Mark Ritson’s digital scepticism is ‘a service’ to industry, says new Omnicom Media Australia boss

The new boss of Omnicom Media Group in Australia, Peter Horgan, has described the recent comments from Professor Mark Ritson on the questionable value of some digital metrics as having done “something of a service to the industry”.


“Emperor’s new clothes”: Horgan

Ritson’s comments that digital media is a “tsunami of bullshit” have stirred a big debate in the industry as to whether too much value is being placed on the digital, and in particular, social media channels currently, when there is no recognised way to measure their effectiveness.

Speaking on a panel at APN Outdoor’s Media Jungle event today, Horgan – who assumed the top role at OMG last week – said: “Mark Ritson has probably done something of a service to the industry by calling a form of Emperor’s New Clothes on digital channels,” he said.

“Digital is incredibly powerful if it’s correctly deployed and its effectiveness is really only just starting to get tapped. I think there’s a reassessment happening but digital is only just starting to find its strongest options to prosper.

The comments came as part of APN’s presentation as to which animals consumers felt best represented different media types when it came to their feelings about ad display. While outdoor was an elephant and TV a lion, radio was seen as a cicada, mobile a fly and digital a mosquito.

Amongst the statistics in the survey was that 45% of the 3,000 people surveyed were uncomfortable with their personal data being used to target ads at them.

(l-r): Tim Burrowes, Mumbrella; Ana Bacic, Seven Network; Peter Horgan, OMG; Brett Dawson, Bohemia; Joe Copley, Posterscope

(l-r): Tim Burrowes, Mumbrella; Ana Bacic, Seven Network; Peter Horgan, OMG; Brett Dawson, Bohemia; Joe Copley, Posterscope

Asked about that figure Bohemia CEO, Brett Dawson, said the industry needed someone to take a stand and educate the public on what it means.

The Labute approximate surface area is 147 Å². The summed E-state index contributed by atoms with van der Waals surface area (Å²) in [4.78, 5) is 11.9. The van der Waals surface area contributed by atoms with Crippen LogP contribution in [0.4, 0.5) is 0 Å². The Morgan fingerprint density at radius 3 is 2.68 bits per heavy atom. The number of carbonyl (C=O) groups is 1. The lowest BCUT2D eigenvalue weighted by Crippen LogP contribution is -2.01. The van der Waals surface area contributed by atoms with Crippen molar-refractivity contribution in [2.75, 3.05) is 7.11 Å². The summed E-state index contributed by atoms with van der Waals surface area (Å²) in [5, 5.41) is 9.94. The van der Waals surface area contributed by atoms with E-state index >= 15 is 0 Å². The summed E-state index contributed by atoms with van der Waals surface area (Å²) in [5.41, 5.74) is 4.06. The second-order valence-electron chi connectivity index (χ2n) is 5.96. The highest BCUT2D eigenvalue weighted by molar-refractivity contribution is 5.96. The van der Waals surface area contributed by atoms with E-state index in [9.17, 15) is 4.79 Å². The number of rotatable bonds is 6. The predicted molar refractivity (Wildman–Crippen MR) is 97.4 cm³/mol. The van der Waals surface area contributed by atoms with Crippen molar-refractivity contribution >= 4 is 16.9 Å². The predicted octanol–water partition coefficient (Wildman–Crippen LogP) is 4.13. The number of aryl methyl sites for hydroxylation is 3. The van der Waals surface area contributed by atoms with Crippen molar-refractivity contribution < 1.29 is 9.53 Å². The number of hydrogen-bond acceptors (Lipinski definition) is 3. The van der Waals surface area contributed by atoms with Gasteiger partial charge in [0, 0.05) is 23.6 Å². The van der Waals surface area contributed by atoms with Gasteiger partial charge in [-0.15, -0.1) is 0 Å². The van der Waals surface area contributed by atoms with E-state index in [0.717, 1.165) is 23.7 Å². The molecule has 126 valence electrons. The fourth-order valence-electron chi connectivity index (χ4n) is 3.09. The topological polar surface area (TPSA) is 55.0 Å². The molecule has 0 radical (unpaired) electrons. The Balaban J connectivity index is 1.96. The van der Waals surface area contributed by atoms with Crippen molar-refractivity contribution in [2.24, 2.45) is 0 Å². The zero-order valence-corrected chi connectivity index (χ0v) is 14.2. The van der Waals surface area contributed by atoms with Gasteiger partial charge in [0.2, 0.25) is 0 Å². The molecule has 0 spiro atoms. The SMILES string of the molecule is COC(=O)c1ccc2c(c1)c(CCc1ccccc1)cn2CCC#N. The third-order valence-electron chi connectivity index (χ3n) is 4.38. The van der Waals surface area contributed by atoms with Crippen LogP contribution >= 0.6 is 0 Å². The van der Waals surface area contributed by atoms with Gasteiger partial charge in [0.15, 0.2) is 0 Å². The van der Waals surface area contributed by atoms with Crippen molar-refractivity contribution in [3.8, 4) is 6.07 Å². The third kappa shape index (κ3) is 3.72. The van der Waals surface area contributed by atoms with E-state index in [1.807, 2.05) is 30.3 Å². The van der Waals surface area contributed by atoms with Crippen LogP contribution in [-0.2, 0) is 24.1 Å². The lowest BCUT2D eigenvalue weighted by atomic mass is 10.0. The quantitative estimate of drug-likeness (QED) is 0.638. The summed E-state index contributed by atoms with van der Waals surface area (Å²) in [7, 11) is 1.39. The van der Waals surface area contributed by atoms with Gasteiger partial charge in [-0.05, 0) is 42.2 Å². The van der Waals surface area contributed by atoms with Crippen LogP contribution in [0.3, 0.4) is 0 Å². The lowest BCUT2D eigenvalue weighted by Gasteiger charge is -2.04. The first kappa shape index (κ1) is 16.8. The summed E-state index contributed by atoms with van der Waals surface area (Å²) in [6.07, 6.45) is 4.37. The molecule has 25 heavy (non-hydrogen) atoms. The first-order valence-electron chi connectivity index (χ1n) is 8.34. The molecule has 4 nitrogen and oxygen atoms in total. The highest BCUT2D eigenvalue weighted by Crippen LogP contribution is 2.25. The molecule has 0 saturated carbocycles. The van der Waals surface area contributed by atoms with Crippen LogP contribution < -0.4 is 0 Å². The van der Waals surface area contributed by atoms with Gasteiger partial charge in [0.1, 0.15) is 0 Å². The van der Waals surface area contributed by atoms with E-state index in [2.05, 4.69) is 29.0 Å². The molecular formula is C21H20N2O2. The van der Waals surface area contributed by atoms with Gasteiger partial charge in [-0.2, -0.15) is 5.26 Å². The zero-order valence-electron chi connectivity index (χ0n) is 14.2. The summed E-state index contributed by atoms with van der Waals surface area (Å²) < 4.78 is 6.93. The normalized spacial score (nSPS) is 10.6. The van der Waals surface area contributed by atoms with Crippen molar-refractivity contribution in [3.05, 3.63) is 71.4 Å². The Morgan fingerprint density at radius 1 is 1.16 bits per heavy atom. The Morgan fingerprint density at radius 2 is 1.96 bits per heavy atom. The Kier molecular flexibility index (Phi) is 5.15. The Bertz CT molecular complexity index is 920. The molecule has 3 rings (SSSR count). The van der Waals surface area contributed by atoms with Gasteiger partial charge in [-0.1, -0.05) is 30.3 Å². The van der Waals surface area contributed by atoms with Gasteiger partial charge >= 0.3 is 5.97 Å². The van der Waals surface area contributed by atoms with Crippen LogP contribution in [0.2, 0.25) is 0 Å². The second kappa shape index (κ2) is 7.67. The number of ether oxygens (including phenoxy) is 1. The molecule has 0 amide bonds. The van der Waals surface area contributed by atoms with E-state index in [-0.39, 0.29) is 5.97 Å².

“I think at the moment it’s not understood in this room, let alone by 3,000 consumers responding to a survey,” he told the room full of media executives.

“At the moment, like any new technology and innovation, it’s in its infancy, and it’s not necessarily being used for good but used for bad; and to follow me around the web and annoy the hell out of me.

“So whilst it continues to be used in that way and no-one is really taking leadership of educating the Australian public, it will stay that way.”

Horgan, who is president of the Media Federation of Australia, was asked whether the MFA should be the organisation to lead that educational charge.

“Is it incumbent upon the industry to push the attributes of data stalking? I don’t know,” he admitted.

“I think it needs to be proven through usefulness to consumers. To show people that a certain problem in a moment in time has been solved for them.”

Ana Bacic, head of network marketing for Seven Network, said there was a “big job to do” in using data, adding: “It’s only useful when we can turn it into an insight and act on that.”

She added: “When you meet somebody new you exchange phone numbers or Facebook details. There’s a fine line then between someone getting to know you to enhance the relationship or stalking you, going through social media feeds for the last five to 10 years, understanding exactly who you’ve met, what you’ve done and who you’ve had a conversation with, then regurgitating that the next time you meet.

“You can find all these things out but it’s how you apply it that’s important.”


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